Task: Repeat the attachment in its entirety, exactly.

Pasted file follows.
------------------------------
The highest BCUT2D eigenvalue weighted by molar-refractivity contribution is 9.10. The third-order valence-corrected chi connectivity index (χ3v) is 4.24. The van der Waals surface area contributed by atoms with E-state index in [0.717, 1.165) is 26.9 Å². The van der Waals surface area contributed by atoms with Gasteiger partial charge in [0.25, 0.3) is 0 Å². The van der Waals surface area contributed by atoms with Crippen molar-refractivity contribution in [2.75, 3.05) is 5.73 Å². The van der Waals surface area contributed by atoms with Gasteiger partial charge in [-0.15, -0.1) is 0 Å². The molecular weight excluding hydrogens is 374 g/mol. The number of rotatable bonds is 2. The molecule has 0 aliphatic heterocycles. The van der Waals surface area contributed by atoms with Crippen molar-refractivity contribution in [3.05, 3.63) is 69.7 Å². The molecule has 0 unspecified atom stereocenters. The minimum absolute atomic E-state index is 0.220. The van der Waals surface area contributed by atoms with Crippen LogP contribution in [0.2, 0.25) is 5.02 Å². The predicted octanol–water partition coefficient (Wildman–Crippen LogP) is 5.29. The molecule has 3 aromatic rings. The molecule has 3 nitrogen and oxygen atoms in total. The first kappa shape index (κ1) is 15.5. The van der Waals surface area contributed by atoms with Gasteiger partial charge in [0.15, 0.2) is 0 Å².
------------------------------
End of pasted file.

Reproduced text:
The highest BCUT2D eigenvalue weighted by molar-refractivity contribution is 9.10. The third-order valence-corrected chi connectivity index (χ3v) is 4.24. The van der Waals surface area contributed by atoms with E-state index in [0.717, 1.165) is 26.9 Å². The van der Waals surface area contributed by atoms with Gasteiger partial charge in [0.25, 0.3) is 0 Å². The van der Waals surface area contributed by atoms with Crippen molar-refractivity contribution in [2.75, 3.05) is 5.73 Å². The van der Waals surface area contributed by atoms with Gasteiger partial charge in [-0.15, -0.1) is 0 Å². The molecular weight excluding hydrogens is 374 g/mol. The number of rotatable bonds is 2. The molecule has 0 aliphatic heterocycles. The van der Waals surface area contributed by atoms with Crippen molar-refractivity contribution in [3.05, 3.63) is 69.7 Å². The molecule has 0 unspecified atom stereocenters. The minimum absolute atomic E-state index is 0.220. The van der Waals surface area contributed by atoms with Crippen LogP contribution in [0.2, 0.25) is 5.02 Å². The predicted octanol–water partition coefficient (Wildman–Crippen LogP) is 5.29. The molecule has 3 aromatic rings. The molecule has 3 nitrogen and oxygen atoms in total. The first kappa shape index (κ1) is 15.5. The van der Waals surface area contributed by atoms with Gasteiger partial charge in [0.15, 0.2) is 0 Å².